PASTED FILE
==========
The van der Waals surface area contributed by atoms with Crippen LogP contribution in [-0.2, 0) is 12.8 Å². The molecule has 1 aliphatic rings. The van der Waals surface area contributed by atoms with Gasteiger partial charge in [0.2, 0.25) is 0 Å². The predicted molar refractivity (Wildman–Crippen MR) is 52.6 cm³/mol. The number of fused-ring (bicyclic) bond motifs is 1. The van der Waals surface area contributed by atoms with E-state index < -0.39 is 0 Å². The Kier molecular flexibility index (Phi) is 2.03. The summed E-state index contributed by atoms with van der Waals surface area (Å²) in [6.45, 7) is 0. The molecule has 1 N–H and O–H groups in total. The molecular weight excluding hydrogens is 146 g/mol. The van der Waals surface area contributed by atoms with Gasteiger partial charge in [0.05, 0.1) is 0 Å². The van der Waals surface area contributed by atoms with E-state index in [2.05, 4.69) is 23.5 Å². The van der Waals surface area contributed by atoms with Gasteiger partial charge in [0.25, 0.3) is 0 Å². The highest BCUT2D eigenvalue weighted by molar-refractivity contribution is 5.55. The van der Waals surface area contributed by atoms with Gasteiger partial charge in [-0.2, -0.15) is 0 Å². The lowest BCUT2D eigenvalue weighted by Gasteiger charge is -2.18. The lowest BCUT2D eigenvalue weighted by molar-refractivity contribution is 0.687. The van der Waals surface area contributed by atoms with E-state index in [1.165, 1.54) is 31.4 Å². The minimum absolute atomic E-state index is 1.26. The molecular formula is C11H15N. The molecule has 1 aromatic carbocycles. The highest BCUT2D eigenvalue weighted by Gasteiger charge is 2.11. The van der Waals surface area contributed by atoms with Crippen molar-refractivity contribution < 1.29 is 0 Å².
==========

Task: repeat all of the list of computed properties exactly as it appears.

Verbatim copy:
The van der Waals surface area contributed by atoms with Crippen LogP contribution in [-0.2, 0) is 12.8 Å². The molecule has 1 aliphatic rings. The van der Waals surface area contributed by atoms with Gasteiger partial charge in [0.2, 0.25) is 0 Å². The predicted molar refractivity (Wildman–Crippen MR) is 52.6 cm³/mol. The number of fused-ring (bicyclic) bond motifs is 1. The van der Waals surface area contributed by atoms with E-state index < -0.39 is 0 Å². The Kier molecular flexibility index (Phi) is 2.03. The summed E-state index contributed by atoms with van der Waals surface area (Å²) in [6.45, 7) is 0. The molecule has 1 N–H and O–H groups in total. The molecular weight excluding hydrogens is 146 g/mol. The van der Waals surface area contributed by atoms with Gasteiger partial charge in [0.05, 0.1) is 0 Å². The van der Waals surface area contributed by atoms with E-state index in [2.05, 4.69) is 23.5 Å². The van der Waals surface area contributed by atoms with Gasteiger partial charge in [0.25, 0.3) is 0 Å². The highest BCUT2D eigenvalue weighted by molar-refractivity contribution is 5.55. The van der Waals surface area contributed by atoms with Gasteiger partial charge in [-0.2, -0.15) is 0 Å². The lowest BCUT2D eigenvalue weighted by Gasteiger charge is -2.18. The lowest BCUT2D eigenvalue weighted by molar-refractivity contribution is 0.687. The van der Waals surface area contributed by atoms with E-state index in [1.165, 1.54) is 31.4 Å². The minimum absolute atomic E-state index is 1.26. The molecular formula is C11H15N. The molecule has 1 aromatic carbocycles. The highest BCUT2D eigenvalue weighted by Gasteiger charge is 2.11. The van der Waals surface area contributed by atoms with Crippen molar-refractivity contribution < 1.29 is 0 Å².